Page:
Drug courts, heavily promoted as a novel way to holistically resolve issues concerning addiction, have generated a fair amount of data on their clients (findings on recidivism rates are still sorely lacking despite the acknowledged need to examine this angle). They have also generated a substantial amount of critique from defense attorneys. But yesterday's This American Life broadcast shed light on something quite different: A drug court in Georgia that seems to operate under very different basic premises than the general problem-solving paradigm. Here's the abstract of Part One:
Ira reports from Glynn County Georgia on Superior Court Judge Amanda Williams and how she runs the drug courts in Glynn, Camden and Wayne counties. We hear the story of Lindsey Dills, who forges two checks on her parents' checking account when she's 17, one for $40 and one for $60, and ends up in drug court for five and a half years, including 14 months behind bars, and then she serves another five years after that—six months of it in Arrendale State Prison, the other four and a half on probation. The average drug court program in the U.S. lasts 15 months. But one main way that Judge Williams' drug court is different from most is how punitive it is. Such long jail sentences are contrary to the philosophy of drug court, as well as the guidelines of the National Association of Drug Court Professionals. For violating drug court rules, Lindsey not only does jail terms of 51 days, 90 days and 104 days, Judge Williams sends her on what she calls an "indefinite sentence," where she did not specify when Lindsey would get out.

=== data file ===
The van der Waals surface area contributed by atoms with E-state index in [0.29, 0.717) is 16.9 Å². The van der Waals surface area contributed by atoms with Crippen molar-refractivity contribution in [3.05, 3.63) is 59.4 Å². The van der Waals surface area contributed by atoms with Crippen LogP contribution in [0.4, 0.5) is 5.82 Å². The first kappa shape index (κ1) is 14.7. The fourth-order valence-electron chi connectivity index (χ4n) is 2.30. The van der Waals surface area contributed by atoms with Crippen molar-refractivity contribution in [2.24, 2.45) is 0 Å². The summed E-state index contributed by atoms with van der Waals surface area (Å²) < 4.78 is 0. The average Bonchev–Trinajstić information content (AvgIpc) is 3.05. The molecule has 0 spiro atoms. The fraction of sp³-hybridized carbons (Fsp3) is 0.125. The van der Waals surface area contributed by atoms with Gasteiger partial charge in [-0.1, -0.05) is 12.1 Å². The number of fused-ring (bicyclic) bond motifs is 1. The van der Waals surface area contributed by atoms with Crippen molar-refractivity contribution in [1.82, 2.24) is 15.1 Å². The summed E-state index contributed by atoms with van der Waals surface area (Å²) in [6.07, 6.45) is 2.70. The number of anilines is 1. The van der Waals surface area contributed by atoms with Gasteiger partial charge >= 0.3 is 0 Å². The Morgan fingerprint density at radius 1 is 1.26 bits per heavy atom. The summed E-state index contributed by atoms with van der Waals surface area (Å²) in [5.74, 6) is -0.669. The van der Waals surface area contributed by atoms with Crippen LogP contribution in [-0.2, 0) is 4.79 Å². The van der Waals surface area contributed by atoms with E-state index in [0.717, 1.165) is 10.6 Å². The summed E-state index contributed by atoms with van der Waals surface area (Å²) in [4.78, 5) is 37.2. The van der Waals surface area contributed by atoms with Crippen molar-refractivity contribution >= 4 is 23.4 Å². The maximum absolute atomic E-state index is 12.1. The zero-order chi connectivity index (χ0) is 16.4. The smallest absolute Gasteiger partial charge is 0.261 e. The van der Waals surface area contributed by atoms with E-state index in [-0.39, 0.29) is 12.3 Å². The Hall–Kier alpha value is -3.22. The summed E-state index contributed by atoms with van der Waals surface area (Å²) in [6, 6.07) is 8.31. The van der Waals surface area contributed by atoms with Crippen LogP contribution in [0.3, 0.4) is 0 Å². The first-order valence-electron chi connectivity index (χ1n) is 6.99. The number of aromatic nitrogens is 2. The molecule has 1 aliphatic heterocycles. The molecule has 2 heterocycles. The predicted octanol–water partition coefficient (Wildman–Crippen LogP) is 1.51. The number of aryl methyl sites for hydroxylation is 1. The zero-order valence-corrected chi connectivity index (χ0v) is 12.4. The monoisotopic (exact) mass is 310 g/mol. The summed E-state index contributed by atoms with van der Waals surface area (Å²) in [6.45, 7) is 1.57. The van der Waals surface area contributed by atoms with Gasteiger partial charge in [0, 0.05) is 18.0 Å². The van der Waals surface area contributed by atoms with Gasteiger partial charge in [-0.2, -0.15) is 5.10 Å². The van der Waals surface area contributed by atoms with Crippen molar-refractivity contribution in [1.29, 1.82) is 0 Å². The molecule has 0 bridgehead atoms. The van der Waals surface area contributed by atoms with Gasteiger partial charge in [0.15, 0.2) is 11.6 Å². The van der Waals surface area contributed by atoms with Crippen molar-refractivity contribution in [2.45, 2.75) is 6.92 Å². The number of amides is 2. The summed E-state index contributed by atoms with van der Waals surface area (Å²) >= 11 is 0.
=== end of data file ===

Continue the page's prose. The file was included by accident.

The full broadcast will be available here on Sunday.
Props to Susan Dennehy for the link.